“Wheat, if you want your money, you better go.”
Wheat muttered, “I’m comin’…I’m comin’.”
The men filed out of the bunkhouse and over to the leader’s cabin where Heyes was waiting on the porch.
Heyes grinned as the men stood before him. “Before I give you your money, there’re some jobs around here that we hafta discuss.” Heyes paused for the grumbling he expected and was not disappointed. “Kyle, it’s your turn to cook next.”
Kyle spit a wad of tobacco on the ground. “Sure thing, Heyes.”
“His turn to burn next,” Adams muttered.
“And Wheat, you have first watch tonight. Fuller, you have second watch.”
Fuller mumbled, “Don’t know why we have watches…nobody comes uninvited.”
“And Bud, you have stable duty.”
More complaining came from the gang.
Curry gave Heyes one of his looks.
“It’d be nice to have some fresh meat tomorrow.”
The Kid gave Heyes a quick nod.
“Now that I got that outta the way, here’s your money. Wheat…Kyle…Lobo…Bud…Fuller…and Adams.” As he called out their name, the men stepped up to get his share. “There! So what’s for dinner, Lobo?”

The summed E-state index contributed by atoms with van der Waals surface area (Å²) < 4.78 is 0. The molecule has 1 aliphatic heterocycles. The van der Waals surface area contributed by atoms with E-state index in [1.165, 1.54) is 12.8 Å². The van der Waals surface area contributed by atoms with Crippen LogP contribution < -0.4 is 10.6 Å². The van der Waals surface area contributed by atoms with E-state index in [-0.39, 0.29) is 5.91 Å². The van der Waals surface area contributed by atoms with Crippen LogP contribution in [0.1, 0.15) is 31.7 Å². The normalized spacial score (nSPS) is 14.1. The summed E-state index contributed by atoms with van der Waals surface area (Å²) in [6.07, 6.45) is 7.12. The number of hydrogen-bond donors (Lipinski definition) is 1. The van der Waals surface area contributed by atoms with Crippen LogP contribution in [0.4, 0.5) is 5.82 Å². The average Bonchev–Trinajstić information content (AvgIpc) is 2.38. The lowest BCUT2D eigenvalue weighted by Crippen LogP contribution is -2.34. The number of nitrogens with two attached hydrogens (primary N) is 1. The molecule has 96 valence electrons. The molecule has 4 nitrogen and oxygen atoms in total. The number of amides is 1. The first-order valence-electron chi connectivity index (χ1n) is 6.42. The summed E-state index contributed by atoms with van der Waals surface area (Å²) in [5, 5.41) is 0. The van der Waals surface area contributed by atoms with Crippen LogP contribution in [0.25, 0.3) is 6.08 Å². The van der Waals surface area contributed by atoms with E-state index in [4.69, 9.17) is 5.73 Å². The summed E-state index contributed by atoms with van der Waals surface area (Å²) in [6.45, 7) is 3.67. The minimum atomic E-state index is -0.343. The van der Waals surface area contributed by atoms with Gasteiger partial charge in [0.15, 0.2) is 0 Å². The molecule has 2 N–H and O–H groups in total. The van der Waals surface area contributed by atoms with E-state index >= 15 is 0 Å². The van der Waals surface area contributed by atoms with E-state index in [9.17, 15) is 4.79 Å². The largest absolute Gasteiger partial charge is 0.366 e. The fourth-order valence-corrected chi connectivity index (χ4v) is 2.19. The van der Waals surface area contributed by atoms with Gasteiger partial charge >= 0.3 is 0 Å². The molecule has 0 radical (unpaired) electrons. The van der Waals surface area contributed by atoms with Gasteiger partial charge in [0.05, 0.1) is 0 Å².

“Venison stew…ready in an hour.”
“Good. Give us some time to clean up.” An hour later, and a lot cleaner, Heyes and Curry went over to the bunkhouse for the meal.
“Watch duty, Wheat,” the Kid reminded the man who poured a cup of coffee.
“Yeah…yeah. I was fixin’ to go out after this. Don’t want me fallin’ asleep out there, do ya?” Wheat deliberately took his time drinking the coffee, put his boots and coat on and grabbed his hat on the way out the door.
After dinner, Heyes and the Kid sat on their porch smoking cigars and drinking whiskey while listening to the poker game in the bunkhouse. The stars were twinkling overhead as the crickets sang their nightly tune.
“Don’t you wanna join the boys for a friendly game, Heyes?”
“Nah, kinda peaceful out here. Just going through that last job in my head.”
The Kid nodded, the gesture almost going unnoticed by Heyes in the darkness. “Thought it went smooth.”
“Sure did.” “How much did we get?”